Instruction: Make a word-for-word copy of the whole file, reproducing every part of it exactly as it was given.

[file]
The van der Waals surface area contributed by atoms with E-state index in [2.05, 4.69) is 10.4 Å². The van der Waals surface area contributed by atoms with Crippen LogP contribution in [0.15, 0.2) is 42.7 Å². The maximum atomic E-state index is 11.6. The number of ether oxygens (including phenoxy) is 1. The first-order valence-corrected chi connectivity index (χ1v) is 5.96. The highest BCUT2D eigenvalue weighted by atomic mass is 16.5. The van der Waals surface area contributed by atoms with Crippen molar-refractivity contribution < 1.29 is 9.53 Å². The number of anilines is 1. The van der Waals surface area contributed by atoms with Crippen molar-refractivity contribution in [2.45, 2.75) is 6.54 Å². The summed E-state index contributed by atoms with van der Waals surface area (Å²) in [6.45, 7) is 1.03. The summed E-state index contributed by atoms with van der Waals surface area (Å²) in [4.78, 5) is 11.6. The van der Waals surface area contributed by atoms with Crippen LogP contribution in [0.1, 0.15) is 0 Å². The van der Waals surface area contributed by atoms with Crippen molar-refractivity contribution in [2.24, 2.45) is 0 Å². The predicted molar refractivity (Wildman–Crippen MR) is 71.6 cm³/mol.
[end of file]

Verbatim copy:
The van der Waals surface area contributed by atoms with E-state index in [2.05, 4.69) is 10.4 Å². The van der Waals surface area contributed by atoms with Crippen LogP contribution in [0.15, 0.2) is 42.7 Å². The maximum atomic E-state index is 11.6. The number of ether oxygens (including phenoxy) is 1. The first-order valence-corrected chi connectivity index (χ1v) is 5.96. The highest BCUT2D eigenvalue weighted by atomic mass is 16.5. The van der Waals surface area contributed by atoms with Crippen molar-refractivity contribution < 1.29 is 9.53 Å². The number of anilines is 1. The van der Waals surface area contributed by atoms with Crippen molar-refractivity contribution in [2.45, 2.75) is 6.54 Å². The summed E-state index contributed by atoms with van der Waals surface area (Å²) in [6.45, 7) is 1.03. The summed E-state index contributed by atoms with van der Waals surface area (Å²) in [4.78, 5) is 11.6. The van der Waals surface area contributed by atoms with Crippen LogP contribution in [0.1, 0.15) is 0 Å². The van der Waals surface area contributed by atoms with Crippen molar-refractivity contribution in [2.24, 2.45) is 0 Å². The predicted molar refractivity (Wildman–Crippen MR) is 71.6 cm³/mol.